September 22, 2008

VI. Official Attacks on Ismaili Ethnic and Religious Identity

Following Najran's incorporation into the Kingdom of Saudi Arabia as a result of a 1934 treaty with Yemen, King Abd al-'Aziz made an undertaking to the Yam tribe of Najran to respect their religious and ethnic rights.[126] However, as the central state became more active in Najran by expanding public schooling, improving infrastructure, and enlarging the state bureaucracy, these promises eroded. Teachers, engineers, and bureaucrats from outside the region came to Najran to administer local affairs, bringing with them Wahhabi-inspired curricula and Sunni-influenced welfare programs, and building Sunni mosques.

The king appoints the governors of Saudi Arabia's 13 provinces based on nominations from the minister of interior. From the early 1960s until 1996, Najran was governed by members of the Sudairy family.[127] In 1996, Prince Mish'al bin Sa'ud bin Abd al-'Aziz Al Sa'ud was appointed governor.

Ismailis from Najran complain that under Prince Mish'al, their identity as Ismailis came under threat and that they suffered increased discrimination and interference in their affairs. They give examples of officials disparaging the Shia faith, and the Ismaili faith in particular; of increased missionary and discriminatory charitable activity by Sunnis from outside, including in schools; of increased restrictions on Ismaili religious practices; and of a perceived plan to reduce the demographic weight of Ismailis by naturalizing Sunni Yemenis. These factors provide the background for the Holiday Inn hotel events of April 2000.

Ismailis' most acute concern at present is the naturalization of tens of thousands of Yemenis who have migrated into the Najran area at various times as refugees from southern Yemen, fleeing political persecution under the authoritarian leftist government of the former People's Democratic Republic of Yemen. These refugees often share the Wahhabi religious thought that prevails in Saudi Arabia and have found jobs as teachers and judges in Najran. Their naturalization affects the demographic composition of the region, where Ismailis presently constitute a large majority.[128] Viewed alongside existing discrimination and the forced transfers of Ismaili officials out of the province, the influx and perceived favored treatment of naturalized Yemenis lead Ismailis to fear that continued naturalizations threaten their ethnic and religious identity and the future of the spiritual capital of Sulaimani Ismailism.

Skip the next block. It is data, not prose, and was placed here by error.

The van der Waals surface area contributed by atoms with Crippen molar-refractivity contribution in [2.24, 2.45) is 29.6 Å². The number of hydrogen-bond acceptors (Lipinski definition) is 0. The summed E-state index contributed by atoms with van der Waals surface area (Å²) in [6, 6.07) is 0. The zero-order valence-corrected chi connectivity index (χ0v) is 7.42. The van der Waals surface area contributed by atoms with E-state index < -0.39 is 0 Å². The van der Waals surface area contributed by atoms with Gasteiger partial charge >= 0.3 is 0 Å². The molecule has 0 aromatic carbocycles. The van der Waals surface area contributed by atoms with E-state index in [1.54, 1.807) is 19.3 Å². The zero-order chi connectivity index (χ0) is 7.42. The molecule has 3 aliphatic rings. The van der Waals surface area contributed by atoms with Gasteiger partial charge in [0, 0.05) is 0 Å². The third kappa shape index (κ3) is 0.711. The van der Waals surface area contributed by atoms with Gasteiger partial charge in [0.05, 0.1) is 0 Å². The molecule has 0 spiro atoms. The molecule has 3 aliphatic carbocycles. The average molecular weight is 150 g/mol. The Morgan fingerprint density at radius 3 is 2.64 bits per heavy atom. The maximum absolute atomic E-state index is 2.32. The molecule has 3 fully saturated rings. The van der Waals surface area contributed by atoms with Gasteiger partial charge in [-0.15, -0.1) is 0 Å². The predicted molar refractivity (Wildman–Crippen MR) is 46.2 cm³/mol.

Coupled with the issue of naturalization of Yemeni tribes is the battle over land in Najran. Many Ismailis have waited for a decade or more to receive land grants from the state. Meanwhile, Ismailis have seen the government build cities with free housing and municipal services and distribute land plots to these Yemenis, whether they have become Saudi citizens or not. One satellite township erected around 2000 and since expanded, called Mish'aliyya after the governor, provides housing and city services for thousands of Yemenis.[129] Many Ismailis see Prince Mish'al as the force behind a policy of restricting Ismaili access to land and jobs and suppressing their religious freedom.

Saudi officials regularly malign the Ismaili faith, which under the Fatimids of Egypt in the 10th and 11th centuries was the faith of the leading power in the Islamic world. In a fatwa (religious edict) issued on April 8, 2007, the Permanent Committee for Religious Research and Opinion, a subsidiary body to the Council of Senior Religious Scholars tasked with officially interpreting Islamic faith, ritual, and law, declared that "to call that state Fatimid [after the Prophet Muhammad's daughter, Fatima] is a false label," because "its founder was a magician," and "he and his followers are corrupt infidels, debauched atheists."[130] Statements like this by government-appointed clerics put an official stamp of approval on an interpretation of Islamic history that disparages the Ismaili Fatimids.